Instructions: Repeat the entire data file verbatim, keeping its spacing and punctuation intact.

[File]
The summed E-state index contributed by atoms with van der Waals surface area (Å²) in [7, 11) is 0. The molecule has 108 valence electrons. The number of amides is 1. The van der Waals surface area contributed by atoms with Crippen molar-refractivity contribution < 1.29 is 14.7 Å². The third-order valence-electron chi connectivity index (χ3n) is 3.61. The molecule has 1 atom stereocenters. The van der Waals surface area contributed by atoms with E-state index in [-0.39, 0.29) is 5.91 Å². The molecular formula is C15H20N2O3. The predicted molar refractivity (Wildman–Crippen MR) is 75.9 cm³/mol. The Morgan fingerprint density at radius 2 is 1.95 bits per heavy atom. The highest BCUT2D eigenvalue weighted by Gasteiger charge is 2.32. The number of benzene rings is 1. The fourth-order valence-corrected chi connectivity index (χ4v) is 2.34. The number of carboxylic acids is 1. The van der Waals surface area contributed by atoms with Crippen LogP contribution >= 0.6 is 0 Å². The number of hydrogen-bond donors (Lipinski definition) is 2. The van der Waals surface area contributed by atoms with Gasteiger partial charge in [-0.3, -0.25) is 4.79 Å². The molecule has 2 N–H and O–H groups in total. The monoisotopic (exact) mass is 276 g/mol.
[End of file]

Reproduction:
The summed E-state index contributed by atoms with van der Waals surface area (Å²) in [7, 11) is 0. The molecule has 108 valence electrons. The number of amides is 1. The van der Waals surface area contributed by atoms with Crippen molar-refractivity contribution < 1.29 is 14.7 Å². The third-order valence-electron chi connectivity index (χ3n) is 3.61. The molecule has 1 atom stereocenters. The van der Waals surface area contributed by atoms with E-state index in [-0.39, 0.29) is 5.91 Å². The molecular formula is C15H20N2O3. The predicted molar refractivity (Wildman–Crippen MR) is 75.9 cm³/mol. The Morgan fingerprint density at radius 2 is 1.95 bits per heavy atom. The highest BCUT2D eigenvalue weighted by Gasteiger charge is 2.32. The number of benzene rings is 1. The fourth-order valence-corrected chi connectivity index (χ4v) is 2.34. The number of carboxylic acids is 1. The van der Waals surface area contributed by atoms with Crippen LogP contribution >= 0.6 is 0 Å². The number of hydrogen-bond donors (Lipinski definition) is 2. The van der Waals surface area contributed by atoms with Gasteiger partial charge in [-0.3, -0.25) is 4.79 Å². The molecule has 2 N–H and O–H groups in total. The monoisotopic (exact) mass is 276 g/mol.